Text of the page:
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Generate Images from HTML with Gulp and Puppeteer

Have you ever needed to generate an image from your HTML? Whether it be for design purposes or for marketing purposes with social media, knowing how to get a screenshot of your HTML design without manually taking the screenshot can be a great thing.

A use-case I was interested in was around feature graphics for each of my blog posts. Sure I could open a graphic design tool like Affinity Photo, or use the same feature graphic for every tutorial, but what if I wanted to automatically generate them based on certain criteria?

In this tutorial we’re going to see how to use Puppeteer to take screenshots of our HTML through a headless Gulp task.

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Animate HTML Components In An Angular Application

When building a web application, not only do you need amazing features, but you also need a stunning user experience and that can often be managed by making good use of UI components. When I’m using my favorite web applications, the way components are displayed on the screen are sometimes what makes the application so memorable. Designers will often animate components to make them stand out.

When building a web application you can use CSS keyframe animations, but if you’re using Angular, there is another way. We’re going to see how to use the Angular Animations component to animate UI components on the screen.

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Changing A NativeScript CSS Skin At Runtime

CSS is usually a subject I avoid due to me being artistically illiterate, but recently a student of mine asked me an interesting question regarding theming an Angular NativeScript application with dynamic CSS files loaded at runtime. Given the nature of Angular, it becomes difficult to load files at runtime because of how Angular compiles and builds projects. NativeScript Angular projects are no exception when it comes to switching a CSS skin.

So what if we want to apply a set of CSS styles on demand, but keep them separated in their own files?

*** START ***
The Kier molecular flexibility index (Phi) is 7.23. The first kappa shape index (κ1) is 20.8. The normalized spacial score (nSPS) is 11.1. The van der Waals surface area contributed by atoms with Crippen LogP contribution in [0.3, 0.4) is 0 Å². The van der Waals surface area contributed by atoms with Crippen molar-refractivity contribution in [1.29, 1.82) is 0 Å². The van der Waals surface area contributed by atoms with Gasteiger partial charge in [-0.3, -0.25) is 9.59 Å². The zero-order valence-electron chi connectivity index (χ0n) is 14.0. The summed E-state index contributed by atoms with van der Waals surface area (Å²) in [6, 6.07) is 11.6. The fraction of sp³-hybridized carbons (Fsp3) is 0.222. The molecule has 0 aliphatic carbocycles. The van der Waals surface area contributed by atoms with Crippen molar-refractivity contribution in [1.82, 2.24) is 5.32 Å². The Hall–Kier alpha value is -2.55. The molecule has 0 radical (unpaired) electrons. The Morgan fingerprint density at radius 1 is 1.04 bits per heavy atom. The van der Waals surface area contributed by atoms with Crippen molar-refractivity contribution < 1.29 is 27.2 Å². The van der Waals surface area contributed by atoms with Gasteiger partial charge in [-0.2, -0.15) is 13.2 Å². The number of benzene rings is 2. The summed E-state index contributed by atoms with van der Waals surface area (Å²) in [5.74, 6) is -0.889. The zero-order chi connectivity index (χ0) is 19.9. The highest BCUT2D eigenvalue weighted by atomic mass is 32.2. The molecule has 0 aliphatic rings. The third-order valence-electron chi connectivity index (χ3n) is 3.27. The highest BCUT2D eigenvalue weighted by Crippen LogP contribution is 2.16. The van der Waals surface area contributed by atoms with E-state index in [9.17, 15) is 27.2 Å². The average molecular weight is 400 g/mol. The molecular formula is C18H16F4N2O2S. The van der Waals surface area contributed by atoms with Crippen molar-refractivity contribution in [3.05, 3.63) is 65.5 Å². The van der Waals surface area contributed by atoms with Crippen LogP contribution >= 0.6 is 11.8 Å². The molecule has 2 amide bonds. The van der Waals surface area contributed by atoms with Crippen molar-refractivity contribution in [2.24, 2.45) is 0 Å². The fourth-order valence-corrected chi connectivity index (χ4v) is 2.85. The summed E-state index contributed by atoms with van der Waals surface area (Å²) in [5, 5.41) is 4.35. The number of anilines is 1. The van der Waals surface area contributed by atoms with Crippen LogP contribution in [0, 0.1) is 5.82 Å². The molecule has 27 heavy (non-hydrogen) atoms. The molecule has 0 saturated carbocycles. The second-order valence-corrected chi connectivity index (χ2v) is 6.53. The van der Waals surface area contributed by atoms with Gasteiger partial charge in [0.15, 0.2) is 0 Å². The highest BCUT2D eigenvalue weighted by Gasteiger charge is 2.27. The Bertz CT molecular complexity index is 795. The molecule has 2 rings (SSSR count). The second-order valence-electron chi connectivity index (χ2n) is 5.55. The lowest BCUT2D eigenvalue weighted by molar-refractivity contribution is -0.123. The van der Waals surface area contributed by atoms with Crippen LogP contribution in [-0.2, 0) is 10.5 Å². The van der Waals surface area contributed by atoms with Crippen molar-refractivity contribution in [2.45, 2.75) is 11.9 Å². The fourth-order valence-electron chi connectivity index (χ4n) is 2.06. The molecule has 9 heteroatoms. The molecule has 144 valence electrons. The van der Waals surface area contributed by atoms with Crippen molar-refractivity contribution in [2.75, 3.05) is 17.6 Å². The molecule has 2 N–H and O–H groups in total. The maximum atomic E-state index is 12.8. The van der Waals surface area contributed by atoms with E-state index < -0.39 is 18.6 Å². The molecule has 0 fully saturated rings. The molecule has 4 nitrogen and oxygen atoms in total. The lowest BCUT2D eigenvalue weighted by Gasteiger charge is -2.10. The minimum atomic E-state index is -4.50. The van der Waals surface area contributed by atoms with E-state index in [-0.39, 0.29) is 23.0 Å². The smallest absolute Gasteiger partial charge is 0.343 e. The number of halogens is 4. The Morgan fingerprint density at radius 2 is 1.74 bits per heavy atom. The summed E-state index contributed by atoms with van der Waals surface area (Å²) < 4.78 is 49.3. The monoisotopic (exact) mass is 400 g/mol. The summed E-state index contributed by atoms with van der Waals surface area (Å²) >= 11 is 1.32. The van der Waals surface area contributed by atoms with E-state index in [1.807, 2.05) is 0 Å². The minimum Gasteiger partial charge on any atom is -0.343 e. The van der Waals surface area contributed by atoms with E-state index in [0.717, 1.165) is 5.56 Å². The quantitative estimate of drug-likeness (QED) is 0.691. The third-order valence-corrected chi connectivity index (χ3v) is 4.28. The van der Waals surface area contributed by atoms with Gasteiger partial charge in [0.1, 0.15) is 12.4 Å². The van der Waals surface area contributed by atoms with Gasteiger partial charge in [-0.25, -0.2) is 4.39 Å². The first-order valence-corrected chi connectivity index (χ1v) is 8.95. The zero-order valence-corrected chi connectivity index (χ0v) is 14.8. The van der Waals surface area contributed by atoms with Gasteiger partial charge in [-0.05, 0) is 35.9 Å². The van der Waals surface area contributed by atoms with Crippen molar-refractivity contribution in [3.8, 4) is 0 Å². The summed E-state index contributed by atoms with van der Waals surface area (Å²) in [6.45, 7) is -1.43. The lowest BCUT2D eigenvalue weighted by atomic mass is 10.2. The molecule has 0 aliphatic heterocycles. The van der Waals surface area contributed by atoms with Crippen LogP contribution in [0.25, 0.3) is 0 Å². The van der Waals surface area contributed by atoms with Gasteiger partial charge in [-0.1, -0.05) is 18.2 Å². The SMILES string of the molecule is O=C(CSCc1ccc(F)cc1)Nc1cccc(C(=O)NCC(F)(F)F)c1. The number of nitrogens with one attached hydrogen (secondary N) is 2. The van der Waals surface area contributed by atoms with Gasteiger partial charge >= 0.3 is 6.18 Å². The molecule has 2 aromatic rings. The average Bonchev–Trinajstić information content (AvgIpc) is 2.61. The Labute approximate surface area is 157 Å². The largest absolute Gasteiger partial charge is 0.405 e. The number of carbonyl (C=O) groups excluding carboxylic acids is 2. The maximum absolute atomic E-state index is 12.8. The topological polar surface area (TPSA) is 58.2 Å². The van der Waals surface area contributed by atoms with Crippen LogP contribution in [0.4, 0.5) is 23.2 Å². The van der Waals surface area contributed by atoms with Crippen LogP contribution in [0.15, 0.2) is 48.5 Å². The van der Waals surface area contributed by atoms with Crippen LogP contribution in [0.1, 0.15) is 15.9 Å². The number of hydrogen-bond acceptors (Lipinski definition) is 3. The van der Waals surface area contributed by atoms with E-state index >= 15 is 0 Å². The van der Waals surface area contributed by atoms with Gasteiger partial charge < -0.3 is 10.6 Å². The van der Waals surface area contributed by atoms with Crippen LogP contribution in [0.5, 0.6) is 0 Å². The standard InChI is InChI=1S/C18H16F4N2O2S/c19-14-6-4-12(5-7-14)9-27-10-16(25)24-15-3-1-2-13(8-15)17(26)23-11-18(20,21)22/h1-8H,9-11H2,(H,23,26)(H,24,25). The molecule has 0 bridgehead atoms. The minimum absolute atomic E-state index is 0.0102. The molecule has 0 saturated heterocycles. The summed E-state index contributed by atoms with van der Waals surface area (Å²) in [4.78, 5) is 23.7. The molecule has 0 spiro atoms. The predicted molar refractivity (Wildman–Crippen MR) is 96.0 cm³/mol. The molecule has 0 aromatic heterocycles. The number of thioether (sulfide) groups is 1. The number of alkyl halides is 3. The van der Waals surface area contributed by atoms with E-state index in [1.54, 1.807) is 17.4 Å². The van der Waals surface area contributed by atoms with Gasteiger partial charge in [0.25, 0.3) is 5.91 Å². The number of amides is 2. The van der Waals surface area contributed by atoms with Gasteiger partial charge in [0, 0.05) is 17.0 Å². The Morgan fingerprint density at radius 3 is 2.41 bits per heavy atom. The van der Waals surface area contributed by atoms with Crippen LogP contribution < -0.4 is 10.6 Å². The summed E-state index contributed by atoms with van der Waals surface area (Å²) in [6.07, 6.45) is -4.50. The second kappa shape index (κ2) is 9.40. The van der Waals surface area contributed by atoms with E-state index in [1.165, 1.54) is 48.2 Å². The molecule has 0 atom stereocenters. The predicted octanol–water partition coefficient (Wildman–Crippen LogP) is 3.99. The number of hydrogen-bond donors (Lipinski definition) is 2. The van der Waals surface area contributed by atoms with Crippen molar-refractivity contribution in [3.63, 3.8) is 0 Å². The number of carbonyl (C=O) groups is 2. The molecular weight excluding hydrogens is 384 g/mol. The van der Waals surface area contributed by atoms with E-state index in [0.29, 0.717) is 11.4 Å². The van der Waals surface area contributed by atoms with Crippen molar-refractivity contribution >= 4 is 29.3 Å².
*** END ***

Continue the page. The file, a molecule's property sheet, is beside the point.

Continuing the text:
We’re going to see how to switch between files to apply a CSS skin to a NativeScript Angular application on demand at runtime.

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Adding Background Images To Ionic Framework Apps

I started working on an app and decided it was time to step up my design game. Usually my apps suffer from looking plain or dated even though they have some insanely awesome functionality (ex: OTP Safe). However, after looking at many other apps, I came to the conclusion that an app can look more attractive just by including a logo or some other kind of branding images.

The tricky part here is, how might you add images to your Ionic Framework application and have them look good across devices with multiple screen densities? After doing some research I found that this could easily be accomplished by using background images created with CSS.

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Why I’ve Gone Hybrid Over Native For Mobile Apps

I started developing mobile Android applications in late 2011. It wasn’t until 2012 that I released my first application to the Android Marketplace, now known as the Google Play Store. Up until early 2014, I only made native Android applications using the official Android SDK. As of now, I have only been using web technologies to create mobile hybrid applications for Android and iOS.

The following will explain why I’ve chosen to develop using modern web technologies rather than native mobile languages.

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Use Font Awesome Glyph Icons With Ionic Framework

In a previous article I explained how to use Font Awesome glyph icons in your native Android application. Ionic Framework ships with IonicIcons included, but what if you wanted to include Font Awesome or any other font for that matter?

The following will show you how to include Font Awesome into your Android and iOS Ionic Framework project.

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